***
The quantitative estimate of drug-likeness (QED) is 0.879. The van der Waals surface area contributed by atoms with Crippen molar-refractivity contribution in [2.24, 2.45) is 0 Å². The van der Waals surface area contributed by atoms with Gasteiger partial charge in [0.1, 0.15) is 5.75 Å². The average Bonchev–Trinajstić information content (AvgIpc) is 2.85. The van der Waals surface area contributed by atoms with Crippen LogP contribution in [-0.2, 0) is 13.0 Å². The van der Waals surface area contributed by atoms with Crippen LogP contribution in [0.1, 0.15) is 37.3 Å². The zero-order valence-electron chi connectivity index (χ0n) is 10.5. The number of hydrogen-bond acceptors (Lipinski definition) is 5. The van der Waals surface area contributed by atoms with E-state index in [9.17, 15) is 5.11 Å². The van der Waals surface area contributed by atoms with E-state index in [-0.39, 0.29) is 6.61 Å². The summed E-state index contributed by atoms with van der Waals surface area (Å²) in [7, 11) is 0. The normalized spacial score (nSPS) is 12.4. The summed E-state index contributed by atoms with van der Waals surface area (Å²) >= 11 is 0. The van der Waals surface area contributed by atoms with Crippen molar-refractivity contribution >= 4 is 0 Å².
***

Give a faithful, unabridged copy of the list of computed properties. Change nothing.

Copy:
The quantitative estimate of drug-likeness (QED) is 0.879. The van der Waals surface area contributed by atoms with Crippen molar-refractivity contribution in [2.24, 2.45) is 0 Å². The van der Waals surface area contributed by atoms with Gasteiger partial charge in [0.1, 0.15) is 5.75 Å². The average Bonchev–Trinajstić information content (AvgIpc) is 2.85. The van der Waals surface area contributed by atoms with Crippen LogP contribution in [-0.2, 0) is 13.0 Å². The van der Waals surface area contributed by atoms with Crippen LogP contribution in [0.1, 0.15) is 37.3 Å². The zero-order valence-electron chi connectivity index (χ0n) is 10.5. The number of hydrogen-bond acceptors (Lipinski definition) is 5. The van der Waals surface area contributed by atoms with E-state index in [9.17, 15) is 5.11 Å². The van der Waals surface area contributed by atoms with E-state index in [-0.39, 0.29) is 6.61 Å². The summed E-state index contributed by atoms with van der Waals surface area (Å²) in [7, 11) is 0. The normalized spacial score (nSPS) is 12.4. The summed E-state index contributed by atoms with van der Waals surface area (Å²) >= 11 is 0. The van der Waals surface area contributed by atoms with Crippen molar-refractivity contribution >= 4 is 0 Å².